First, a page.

The launch week for Nintendo’s hybrid-console was light during its initial release for anyone looking for more than Breath of the Wild. This wasn’t as much of a problem for anyone who had a Japanese eShop account as many of their launch titles had complete English text, including both new and retro titles. These games could’ve easily helped bolster the small launch line-up but there are even a few games that haven’t been released stateside that are still translated, most notably Disgaea 5 Complete Edition. In total, Japan got about 8 more launch titles than the US, with many fully translated into English or otherwise playable. These games aren’t first-party titles but it’s Nintendo’s storefront first and foremost. Why would they let fully translated titles be sectioned off even for a couple of days? All of their in-house games are set for same-day launches worldwide, but they aren’t holding third party developers to the same standard. Corporations exist to make money so it’s silly to expect them to wait long on a launch but a simultaneous release can avoid spoilers on the internet. This problem is particularly prevalent in JRPGs like Persona 5, with the 7 month gap between its release dates making it impossible to contain the end-game twists. Waiting makes even less sense for games like Blaster Master Zero, which had complete English text without voiceover to translate. Yet it still took 6 days between the US and Japanese releases.
Amiibo Availability Is Still Sporadic, Too
Nintendo’s little NFC figures are a bit like DLC. They add extra experiences to a game that aren’t crucial to the story, though sometimes these amiibo can give unintended advantages to someone who bought the right ones. For example in Splatoon, the Squid Kid figures give out armor upgrades as a reward for specific challenges, which is great because upon their release, both statues were pretty easy to find. The third amiibo was a squid that essentially awarded the same benefits, but in the U.S., it was only sold in a bundle. Japanese players, meanwhile, could easily track down and afford it, giving them a heavy advantage in a game where equipment is already half the battle. The armor becomes obsolete early-on but it gives the owner an advantage over those who start with nothing.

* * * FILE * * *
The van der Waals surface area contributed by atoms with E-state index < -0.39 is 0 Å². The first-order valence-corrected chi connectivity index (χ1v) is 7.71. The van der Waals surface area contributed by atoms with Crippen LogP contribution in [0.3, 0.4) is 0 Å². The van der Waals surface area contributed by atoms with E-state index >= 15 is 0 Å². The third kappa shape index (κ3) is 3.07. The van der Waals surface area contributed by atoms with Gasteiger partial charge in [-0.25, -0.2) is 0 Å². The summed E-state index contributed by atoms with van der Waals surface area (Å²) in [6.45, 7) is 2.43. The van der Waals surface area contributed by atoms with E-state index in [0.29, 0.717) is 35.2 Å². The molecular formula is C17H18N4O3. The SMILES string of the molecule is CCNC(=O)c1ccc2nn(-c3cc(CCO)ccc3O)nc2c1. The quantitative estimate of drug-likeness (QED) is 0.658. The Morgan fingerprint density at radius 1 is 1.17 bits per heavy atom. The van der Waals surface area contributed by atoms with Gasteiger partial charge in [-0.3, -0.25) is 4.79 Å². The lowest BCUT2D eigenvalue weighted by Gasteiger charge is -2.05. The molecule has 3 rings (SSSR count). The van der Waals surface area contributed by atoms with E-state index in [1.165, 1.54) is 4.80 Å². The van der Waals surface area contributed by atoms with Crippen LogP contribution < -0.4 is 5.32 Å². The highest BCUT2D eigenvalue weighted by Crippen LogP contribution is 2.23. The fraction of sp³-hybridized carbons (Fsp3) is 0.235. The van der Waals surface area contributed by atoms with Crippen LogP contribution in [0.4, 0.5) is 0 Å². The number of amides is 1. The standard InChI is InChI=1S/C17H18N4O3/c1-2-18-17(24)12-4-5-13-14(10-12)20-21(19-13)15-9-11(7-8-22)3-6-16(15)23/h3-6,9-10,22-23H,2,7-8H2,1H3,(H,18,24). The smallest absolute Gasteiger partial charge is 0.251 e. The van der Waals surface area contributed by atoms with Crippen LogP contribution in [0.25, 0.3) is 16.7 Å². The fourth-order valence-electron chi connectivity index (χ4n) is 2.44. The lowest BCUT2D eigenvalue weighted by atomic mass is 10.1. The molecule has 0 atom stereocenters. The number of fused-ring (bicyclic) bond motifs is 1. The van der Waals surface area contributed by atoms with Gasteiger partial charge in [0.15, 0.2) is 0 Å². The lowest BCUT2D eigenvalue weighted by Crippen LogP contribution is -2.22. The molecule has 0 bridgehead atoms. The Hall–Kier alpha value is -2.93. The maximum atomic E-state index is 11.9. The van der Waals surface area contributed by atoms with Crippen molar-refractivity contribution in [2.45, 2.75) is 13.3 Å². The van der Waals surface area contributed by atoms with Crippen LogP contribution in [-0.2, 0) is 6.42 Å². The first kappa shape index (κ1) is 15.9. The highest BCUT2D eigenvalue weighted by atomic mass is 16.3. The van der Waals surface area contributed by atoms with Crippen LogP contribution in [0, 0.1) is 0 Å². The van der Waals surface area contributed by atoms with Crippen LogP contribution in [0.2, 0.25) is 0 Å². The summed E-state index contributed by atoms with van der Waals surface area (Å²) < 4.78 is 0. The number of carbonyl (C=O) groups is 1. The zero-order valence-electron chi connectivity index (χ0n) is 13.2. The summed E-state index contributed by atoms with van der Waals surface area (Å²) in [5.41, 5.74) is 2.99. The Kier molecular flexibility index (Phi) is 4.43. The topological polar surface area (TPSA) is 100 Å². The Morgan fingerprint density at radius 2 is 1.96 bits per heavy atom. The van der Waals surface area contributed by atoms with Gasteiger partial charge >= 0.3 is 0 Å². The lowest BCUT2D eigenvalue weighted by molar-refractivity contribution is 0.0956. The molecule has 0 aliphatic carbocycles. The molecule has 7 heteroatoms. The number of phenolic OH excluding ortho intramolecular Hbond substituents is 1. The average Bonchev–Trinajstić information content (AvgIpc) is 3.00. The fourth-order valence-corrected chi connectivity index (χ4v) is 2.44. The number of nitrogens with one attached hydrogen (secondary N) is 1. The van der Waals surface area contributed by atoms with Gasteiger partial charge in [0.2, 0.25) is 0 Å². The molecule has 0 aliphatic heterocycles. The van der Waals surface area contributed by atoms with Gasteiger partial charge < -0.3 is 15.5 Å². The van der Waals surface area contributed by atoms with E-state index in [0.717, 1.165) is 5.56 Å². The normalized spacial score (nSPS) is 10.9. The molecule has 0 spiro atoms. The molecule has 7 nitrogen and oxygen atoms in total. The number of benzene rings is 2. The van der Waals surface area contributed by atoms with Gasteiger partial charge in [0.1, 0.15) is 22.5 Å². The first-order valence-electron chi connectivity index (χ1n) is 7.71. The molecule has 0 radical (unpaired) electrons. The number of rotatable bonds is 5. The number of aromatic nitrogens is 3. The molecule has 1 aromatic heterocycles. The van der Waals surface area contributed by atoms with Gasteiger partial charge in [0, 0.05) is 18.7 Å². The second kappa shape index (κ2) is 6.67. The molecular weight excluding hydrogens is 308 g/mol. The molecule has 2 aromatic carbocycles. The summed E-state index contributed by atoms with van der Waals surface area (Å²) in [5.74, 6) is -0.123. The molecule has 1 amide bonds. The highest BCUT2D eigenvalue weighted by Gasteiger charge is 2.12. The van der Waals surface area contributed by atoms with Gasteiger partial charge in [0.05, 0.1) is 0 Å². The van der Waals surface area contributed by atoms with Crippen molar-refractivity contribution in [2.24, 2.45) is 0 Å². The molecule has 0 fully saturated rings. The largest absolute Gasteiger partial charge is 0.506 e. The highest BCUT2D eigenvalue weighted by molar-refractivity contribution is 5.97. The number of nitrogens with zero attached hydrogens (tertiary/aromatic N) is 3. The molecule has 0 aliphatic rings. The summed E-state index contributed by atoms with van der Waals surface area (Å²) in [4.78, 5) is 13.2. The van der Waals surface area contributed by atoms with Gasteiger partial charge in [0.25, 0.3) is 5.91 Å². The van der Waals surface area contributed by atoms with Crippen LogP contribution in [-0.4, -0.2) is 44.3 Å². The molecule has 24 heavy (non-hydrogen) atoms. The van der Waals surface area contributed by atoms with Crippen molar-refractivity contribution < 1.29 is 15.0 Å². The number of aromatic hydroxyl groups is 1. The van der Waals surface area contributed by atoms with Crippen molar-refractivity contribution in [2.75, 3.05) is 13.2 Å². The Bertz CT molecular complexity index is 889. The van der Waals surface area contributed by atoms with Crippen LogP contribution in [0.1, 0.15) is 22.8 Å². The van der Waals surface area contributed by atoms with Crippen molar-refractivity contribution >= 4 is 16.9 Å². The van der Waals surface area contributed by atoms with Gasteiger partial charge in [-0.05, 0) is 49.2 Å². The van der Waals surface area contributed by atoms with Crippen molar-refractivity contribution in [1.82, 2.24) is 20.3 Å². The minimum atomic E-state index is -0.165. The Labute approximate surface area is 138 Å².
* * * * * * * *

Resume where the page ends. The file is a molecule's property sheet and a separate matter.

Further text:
Compounding this issue are the irregular amiibo launch dates between regions, creating a supply problem that can’t possibly keep up with demand. Having different levels of access makes it difficult to keep multiplayer games like Splatoon balanced, which can hamper their longevity. Nintendo has also struggled to keep up with amiibo demand in the past, so it’s uncertain if they’d be able to in the future as they incorporate the figures more and more into their games.
Pricing and availability are always a problem with new technology, but with a digital storefront it’s possible to keep everything affordable and convenient. For now Nintendo customers can buy games on other storefronts if they go through the various hoops required, which includes making another account and buying gift cards for the desired region. It’s a bit of a process, requiring the user to create a new email and profile on the Switch in order to access the different eShop. This convoluted affair probably isn’t going anywhere soon; letting it sit as-is saves Nintendo money in the long run. And even if you go through this process to get these games early, you won’t be able to register them to My Nintendo, adding insult to injury.
Nintendo has more to learn about adapting to a region-free digital age.
Kevin Slackie likes to play videogames and ride motorcycles though not at the same time. You can follow him on Twitter.